She just doesn't have it in her to be sassy or mean back to Charity. I see her handle herself with other girls. Girls who she's had issues with in the past, she has been able to be sarcastic back to them when they make an unnecessary comment. She is able to roll her eyes when they say something inappropriate. And I don't hear about problems with them on a daily basis like I do Charity. Why can't she do this with Charity? What kind of unhealthy power does she have over her.

So when Patty says, "They need to work it out themselves," she knows as well as I do that Emma will just end up succumbing to the abuse and Charity will continue to dish it out.

I have to share a story of people-watching on a beach recently. There were several families together. Their children were playing at the water's edge building sand castles. We were closer to the kids than the parents were and I could hear what looked like an idylic summer scene was actually pretty malicious and mean. All the kids were picking on one girl especially. They were not letting her play with them. They were stomping on her sand castle. They were saying mean things. Each time she'd had enough, she would run to her parents to complain. Not once did a parent get up and come investigate what was going on. The fourth and final time she ran to "tell" her mom said, "You need to work it out yourself!" in an angry tone.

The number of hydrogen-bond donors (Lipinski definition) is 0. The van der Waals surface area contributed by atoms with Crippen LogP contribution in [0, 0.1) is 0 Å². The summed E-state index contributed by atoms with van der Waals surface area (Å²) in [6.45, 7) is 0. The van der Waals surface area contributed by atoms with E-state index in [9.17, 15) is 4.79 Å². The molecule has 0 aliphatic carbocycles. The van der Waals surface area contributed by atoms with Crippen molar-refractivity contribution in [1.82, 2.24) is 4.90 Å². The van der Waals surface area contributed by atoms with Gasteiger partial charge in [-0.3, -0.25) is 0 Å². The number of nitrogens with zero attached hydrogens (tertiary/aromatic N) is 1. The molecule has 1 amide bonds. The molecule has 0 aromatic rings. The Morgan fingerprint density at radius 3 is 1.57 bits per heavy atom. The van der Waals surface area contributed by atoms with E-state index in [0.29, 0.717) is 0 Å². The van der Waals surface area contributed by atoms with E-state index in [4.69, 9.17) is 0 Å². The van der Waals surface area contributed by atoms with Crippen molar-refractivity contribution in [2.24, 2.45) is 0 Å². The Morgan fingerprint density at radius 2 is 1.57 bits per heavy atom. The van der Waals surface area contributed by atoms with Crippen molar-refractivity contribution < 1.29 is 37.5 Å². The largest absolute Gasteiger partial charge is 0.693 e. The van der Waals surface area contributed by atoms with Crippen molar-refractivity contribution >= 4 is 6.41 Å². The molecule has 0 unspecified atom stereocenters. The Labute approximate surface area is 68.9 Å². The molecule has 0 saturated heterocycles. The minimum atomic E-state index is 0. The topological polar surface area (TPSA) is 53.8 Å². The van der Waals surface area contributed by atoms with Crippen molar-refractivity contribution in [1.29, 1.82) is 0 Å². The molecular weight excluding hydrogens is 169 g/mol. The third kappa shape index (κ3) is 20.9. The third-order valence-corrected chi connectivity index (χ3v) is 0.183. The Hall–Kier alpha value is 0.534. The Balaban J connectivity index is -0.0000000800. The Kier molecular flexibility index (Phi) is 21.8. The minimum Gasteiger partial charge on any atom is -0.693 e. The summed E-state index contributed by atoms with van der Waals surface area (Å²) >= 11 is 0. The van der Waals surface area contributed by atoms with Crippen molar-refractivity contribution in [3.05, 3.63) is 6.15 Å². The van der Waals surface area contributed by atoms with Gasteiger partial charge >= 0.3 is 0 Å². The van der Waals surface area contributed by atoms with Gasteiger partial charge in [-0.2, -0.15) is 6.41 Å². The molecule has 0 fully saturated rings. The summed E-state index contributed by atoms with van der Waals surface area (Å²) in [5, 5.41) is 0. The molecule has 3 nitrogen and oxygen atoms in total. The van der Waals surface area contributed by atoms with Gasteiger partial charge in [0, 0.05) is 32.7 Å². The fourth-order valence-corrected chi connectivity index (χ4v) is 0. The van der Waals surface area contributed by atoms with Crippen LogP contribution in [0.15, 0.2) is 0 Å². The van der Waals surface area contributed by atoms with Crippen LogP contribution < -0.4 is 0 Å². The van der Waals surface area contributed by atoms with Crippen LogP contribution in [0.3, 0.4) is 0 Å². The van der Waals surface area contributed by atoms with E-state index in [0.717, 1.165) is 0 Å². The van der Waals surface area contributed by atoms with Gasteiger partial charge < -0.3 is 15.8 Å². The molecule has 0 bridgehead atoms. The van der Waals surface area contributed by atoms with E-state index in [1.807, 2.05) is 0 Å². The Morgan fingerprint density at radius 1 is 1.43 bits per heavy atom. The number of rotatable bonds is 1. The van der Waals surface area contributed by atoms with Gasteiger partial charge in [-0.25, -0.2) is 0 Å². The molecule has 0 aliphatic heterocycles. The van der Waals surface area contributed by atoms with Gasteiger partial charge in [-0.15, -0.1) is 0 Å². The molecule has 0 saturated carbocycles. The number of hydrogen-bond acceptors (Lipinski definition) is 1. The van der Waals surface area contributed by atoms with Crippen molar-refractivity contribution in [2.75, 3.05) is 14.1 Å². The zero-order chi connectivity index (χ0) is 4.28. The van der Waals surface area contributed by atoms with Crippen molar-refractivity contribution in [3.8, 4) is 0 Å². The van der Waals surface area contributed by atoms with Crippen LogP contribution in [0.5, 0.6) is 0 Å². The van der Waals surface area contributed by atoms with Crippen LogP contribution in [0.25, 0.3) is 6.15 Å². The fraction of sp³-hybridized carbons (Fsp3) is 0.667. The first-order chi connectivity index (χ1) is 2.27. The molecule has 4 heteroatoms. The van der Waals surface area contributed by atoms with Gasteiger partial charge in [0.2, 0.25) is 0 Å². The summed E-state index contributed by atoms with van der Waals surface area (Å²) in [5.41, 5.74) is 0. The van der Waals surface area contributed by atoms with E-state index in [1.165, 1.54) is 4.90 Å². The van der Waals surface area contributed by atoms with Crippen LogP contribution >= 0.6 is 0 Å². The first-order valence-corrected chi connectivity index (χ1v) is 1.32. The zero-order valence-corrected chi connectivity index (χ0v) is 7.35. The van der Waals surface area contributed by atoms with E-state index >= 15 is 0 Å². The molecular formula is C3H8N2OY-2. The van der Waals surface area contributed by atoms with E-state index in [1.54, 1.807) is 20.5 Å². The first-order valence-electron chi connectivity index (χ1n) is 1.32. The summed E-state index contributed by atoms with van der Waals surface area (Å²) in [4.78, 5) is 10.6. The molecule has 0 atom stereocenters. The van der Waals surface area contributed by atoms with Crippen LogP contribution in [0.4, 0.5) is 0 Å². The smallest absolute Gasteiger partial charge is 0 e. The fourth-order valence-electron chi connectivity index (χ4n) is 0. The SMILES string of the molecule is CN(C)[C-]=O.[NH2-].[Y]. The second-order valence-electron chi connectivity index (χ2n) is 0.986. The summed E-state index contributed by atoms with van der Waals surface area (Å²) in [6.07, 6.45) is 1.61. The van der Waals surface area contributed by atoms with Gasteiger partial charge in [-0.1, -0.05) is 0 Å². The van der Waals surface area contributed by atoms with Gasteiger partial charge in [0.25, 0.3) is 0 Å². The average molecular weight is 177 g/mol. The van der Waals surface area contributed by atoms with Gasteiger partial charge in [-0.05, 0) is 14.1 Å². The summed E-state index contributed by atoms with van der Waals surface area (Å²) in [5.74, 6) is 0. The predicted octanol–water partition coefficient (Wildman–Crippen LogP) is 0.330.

The little girl came running back to the spot with the other kids, picked up a huge clomp of sand in her hands and heaved it at one of the boys who had been especially mean, smacking him in the face. I couldn't help my response. . .pure, happy laughter.